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Bukan Pasar Malam

3.99  ·  Rating details ·  2,055 ratings  ·  256 reviews
Perjalanan seorang anak revolusi yang pulang kampung karena ayahandanya jatuh sakit. Dari seputaran perjalanan itu, terungkap beberapa potong puing gejolak hati yang teka pernah teranggap dalam gebyar-gebyar revolusi.

Dikisahkan bagaimana keperwiraan seseorang dalam revolusi pada akhirnya melunak ketika dihadapkan pada kenyataan sehari-hari: ia menemukan ayahnya yang
...more
Paperback, 106 pages
Published 2004 by Lentera Dipantara (first published December 1950)
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Average rating 3.99  · 
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 ·  2,055 ratings  ·  256 reviews


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David
Apr 29, 2019 rated it did not like it  ·  review of another edition
Its Not an All Night Fair by Pramoedya Ananta Toer Translated by CW Watson

It is my opinion that from time to time, serious readers need to sample writers who are recognized as leading authors in countries and cultures not typically known for their works in the readers experience. I found out about the Indonesian Pramoedya Ananta Toer from a large tome of literary criticism, Guide To Modern World Literature by Martin Seymour-Smith published in 1973.

Pramoedya Ananta Toer was a political dissident
...more
Raditya Dika
Jul 02, 2007 rated it it was amazing  ·  review of another edition
I always feel that pramoedya is overrated, but this one.. man, it's just moving, trancendent, and gives a great rememberance of the legendary author. there's a sense of awe after reading this book, a feeling that human is such a fragile creature and pramoedya did that only by giving a story of a man getting back on a train to his father's funeral.

to quote the book, "why couldnt people born together and die together.. like an all night fair." forget the buru quartet, this one is such a perfect
...more
Dhiyanah
Nov 30, 2014 rated it liked it  ·  review of another edition
Shelves: locality-sea
This was recommended to me as an introduction to Pramoedya's work. The novella leaks sentimentality. Heaviness building up through chapters until reader follows narrator along on his struggle for words and meaning in the midst of returning home, losing a father, carrying memories of collective chaos. There are blanks and gaps in the internal monologues and dialogues that attempt to say more than they can -- this I wish was better executed. What was said and explored, however, proved significant. ...more
John
May 21, 2010 rated it really liked it  ·  review of another edition
Shelves: 2010, indonesia
A touching novella that tells the story of a son returning home to his father's deathbed, set in post-independence Indonesia. Father and son were both political prisoners in their own time.
Missy J
2.5*

One of Pramoedya Ananta Toer's earlier works, Bukan Pasar Malam (my translation: "Not a Night Market") is a short novella published in 1951, a few years after Indonesia gained independence. It's a confusing time, the memory of colonialism is still close, freedom hasn't really seeped in yet, revolution is everywhere and no one knows what to expect. The protagonist is a young man living in Jakarta, who gets a letter that his father is dying in his home village of Blora. Together with his wife,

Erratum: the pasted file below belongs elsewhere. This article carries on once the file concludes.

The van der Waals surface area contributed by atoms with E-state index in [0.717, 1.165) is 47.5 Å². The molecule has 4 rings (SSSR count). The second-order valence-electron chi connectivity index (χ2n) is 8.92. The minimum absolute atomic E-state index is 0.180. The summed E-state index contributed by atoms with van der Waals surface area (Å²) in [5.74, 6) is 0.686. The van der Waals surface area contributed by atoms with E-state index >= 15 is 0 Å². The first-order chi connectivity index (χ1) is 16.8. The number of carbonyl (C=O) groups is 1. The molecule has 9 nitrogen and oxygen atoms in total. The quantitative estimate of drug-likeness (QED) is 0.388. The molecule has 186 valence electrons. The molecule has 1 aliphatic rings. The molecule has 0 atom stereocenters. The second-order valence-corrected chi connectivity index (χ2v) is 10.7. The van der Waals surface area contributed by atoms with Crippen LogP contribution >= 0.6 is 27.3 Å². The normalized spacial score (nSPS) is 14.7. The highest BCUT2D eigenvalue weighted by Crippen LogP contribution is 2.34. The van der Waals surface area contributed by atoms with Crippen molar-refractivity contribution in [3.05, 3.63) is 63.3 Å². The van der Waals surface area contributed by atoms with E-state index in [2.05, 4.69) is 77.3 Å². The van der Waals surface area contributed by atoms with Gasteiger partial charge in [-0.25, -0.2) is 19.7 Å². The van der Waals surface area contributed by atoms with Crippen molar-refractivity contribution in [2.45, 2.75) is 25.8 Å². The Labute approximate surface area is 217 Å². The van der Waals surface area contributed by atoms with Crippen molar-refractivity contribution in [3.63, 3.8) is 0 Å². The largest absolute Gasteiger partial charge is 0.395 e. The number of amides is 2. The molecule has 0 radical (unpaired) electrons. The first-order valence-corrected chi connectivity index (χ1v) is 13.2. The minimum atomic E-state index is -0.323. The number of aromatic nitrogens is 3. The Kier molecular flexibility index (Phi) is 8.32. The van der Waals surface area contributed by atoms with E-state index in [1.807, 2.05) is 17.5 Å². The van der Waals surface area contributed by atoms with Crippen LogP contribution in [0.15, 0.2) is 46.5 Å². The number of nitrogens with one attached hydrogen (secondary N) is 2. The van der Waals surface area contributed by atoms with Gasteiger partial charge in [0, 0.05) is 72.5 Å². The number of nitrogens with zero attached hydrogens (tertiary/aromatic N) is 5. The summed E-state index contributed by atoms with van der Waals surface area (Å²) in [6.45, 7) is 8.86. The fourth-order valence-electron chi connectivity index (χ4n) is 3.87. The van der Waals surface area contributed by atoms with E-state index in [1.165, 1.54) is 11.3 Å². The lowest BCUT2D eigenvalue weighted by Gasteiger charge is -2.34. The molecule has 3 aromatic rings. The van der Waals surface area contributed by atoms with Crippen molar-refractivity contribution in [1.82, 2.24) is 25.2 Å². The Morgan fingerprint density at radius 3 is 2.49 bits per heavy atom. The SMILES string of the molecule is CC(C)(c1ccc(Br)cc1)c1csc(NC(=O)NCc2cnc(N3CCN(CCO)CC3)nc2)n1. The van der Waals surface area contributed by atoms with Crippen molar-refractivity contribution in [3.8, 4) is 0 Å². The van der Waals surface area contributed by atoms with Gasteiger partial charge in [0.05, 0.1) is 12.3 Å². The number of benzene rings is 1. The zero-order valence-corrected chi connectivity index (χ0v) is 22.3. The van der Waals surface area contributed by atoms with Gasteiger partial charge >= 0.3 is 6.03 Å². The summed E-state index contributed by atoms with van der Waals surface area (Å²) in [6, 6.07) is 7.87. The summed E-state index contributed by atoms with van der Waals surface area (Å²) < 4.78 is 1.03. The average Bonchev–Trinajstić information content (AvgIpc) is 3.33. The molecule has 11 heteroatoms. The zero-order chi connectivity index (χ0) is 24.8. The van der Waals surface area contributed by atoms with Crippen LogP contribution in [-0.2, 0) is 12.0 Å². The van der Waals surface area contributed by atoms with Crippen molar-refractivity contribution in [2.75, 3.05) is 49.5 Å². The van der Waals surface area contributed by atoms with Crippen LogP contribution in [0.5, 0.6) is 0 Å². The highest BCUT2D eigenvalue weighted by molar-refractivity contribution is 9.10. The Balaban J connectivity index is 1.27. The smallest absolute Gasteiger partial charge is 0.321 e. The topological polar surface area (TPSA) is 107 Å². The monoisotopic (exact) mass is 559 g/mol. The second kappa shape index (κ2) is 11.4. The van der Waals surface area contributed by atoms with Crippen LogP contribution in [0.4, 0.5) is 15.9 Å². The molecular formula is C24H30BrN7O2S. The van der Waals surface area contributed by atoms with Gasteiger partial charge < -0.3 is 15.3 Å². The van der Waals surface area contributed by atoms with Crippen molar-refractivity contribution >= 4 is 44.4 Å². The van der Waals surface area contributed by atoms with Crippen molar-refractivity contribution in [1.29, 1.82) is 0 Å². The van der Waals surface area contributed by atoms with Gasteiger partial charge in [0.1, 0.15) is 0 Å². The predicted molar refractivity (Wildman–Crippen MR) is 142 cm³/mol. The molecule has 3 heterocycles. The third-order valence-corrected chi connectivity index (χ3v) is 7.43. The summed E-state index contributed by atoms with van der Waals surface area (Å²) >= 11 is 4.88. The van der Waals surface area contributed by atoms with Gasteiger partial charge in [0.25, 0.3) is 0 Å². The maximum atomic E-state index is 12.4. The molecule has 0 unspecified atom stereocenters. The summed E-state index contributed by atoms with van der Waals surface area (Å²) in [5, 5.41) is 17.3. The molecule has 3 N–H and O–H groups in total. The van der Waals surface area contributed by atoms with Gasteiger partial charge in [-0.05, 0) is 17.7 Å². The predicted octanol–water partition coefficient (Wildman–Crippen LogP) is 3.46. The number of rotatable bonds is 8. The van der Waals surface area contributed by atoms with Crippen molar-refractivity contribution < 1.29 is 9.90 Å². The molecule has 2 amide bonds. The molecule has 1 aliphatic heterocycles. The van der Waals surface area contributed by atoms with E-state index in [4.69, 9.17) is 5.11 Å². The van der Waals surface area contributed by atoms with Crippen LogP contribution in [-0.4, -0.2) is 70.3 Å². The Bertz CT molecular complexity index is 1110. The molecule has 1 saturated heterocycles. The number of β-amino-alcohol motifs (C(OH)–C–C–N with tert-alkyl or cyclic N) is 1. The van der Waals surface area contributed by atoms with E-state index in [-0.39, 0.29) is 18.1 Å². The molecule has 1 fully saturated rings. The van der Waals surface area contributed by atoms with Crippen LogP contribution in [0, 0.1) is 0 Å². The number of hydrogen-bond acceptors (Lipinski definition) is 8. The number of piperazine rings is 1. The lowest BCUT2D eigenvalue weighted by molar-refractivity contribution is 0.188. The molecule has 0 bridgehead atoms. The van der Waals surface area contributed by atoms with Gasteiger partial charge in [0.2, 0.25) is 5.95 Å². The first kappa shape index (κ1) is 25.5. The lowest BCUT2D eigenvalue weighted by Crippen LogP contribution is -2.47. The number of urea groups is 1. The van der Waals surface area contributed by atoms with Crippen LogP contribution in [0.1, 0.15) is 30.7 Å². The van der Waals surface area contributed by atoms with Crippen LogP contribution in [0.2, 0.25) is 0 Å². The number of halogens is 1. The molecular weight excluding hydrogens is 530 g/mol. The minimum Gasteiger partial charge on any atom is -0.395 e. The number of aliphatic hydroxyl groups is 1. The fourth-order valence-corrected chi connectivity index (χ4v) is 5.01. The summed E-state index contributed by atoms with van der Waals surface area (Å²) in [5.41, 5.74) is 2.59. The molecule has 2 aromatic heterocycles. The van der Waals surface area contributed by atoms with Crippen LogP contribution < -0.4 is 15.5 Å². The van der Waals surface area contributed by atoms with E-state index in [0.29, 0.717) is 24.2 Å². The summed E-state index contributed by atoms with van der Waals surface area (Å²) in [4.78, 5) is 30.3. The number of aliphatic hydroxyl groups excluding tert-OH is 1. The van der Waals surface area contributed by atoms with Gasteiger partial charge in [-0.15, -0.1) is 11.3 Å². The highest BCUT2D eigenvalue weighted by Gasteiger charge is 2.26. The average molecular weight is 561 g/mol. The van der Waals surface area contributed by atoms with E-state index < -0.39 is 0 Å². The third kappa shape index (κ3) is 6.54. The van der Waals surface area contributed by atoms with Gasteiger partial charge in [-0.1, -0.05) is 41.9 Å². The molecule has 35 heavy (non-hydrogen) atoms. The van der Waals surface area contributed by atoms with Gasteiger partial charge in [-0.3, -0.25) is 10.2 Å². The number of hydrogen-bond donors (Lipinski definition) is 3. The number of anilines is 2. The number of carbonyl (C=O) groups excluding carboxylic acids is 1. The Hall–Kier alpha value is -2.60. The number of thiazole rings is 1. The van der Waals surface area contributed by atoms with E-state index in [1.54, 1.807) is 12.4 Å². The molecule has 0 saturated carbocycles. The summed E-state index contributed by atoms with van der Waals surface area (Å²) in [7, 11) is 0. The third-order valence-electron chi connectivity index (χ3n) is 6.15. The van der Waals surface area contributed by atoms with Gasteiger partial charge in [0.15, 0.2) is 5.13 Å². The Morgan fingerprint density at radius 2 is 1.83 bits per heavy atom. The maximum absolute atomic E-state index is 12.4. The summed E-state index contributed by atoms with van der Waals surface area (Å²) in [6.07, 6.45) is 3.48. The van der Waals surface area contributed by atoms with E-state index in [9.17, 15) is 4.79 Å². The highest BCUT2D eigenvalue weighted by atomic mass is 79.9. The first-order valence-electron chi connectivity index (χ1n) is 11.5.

...more
Naliza Fahro-Rozi
Jun 28, 2019 rated it it was amazing
The story is quite simple, about a revolutionist who returned home to visit his father who was seriously ill. And during his journey, he shared fragments of his life's events, and the many things surrounding him, the problems that must be faced, and also the small events that occur everyday in people's lives. Pramoedya Ananta Toer perfectly creates a situation that makes us feel part of his cross country side train journey.

Through it all, and faced with his father's impending death, the
...more
Lisa didien
May 17, 2017 rated it really liked it
Once again reading this book but in Bahasa Indonesia.
We found this book at home without knowing whom it belongs to.
I think someone who rent a room upstair in the past was the owner.
So, when I really really need a book to fill my brain and soul, I just took it and read it.

It gave me more detail and more feeling about the story than the English version (I think because it's the original language and my English is also not super haha..)
For me, Mr. Pram is a great writer and this one is nice story
...more
Aldi Sikar
Jan 02, 2010 rated it really liked it
First of all, I'm not really a fan of stories depicting pain and suffering. I guess I often try to find hope and joy in books to take my mind of reality. However, I do realize that time to time I need to be reminded on how life itself can be felt through tears and burden shared together.

The book tells a story of Aku and his journey in facing the reality presented to him. Like many other realities, it came without asking for permission. The main character, Aku, is presented with a situation where
...more
Brian
May 31, 2009 rated it really liked it  ·  review of another edition
Shelves: read-2009, asian
I forget who said (want to think it was Pamuk), "Every man's death begins with the death of his father", but it is that quote that this book kept whispering in my head. This is a simple story, a sad story, a story of death... a son returns home to central Java to see his dying father and tries to find meaning in his father's life and in his own in a world that makes little sense.

I looked out of the window again. Rubber plantations followed, fast one after the other. Small towns which I often
...more
Nisa
Oct 21, 2008 rated it liked it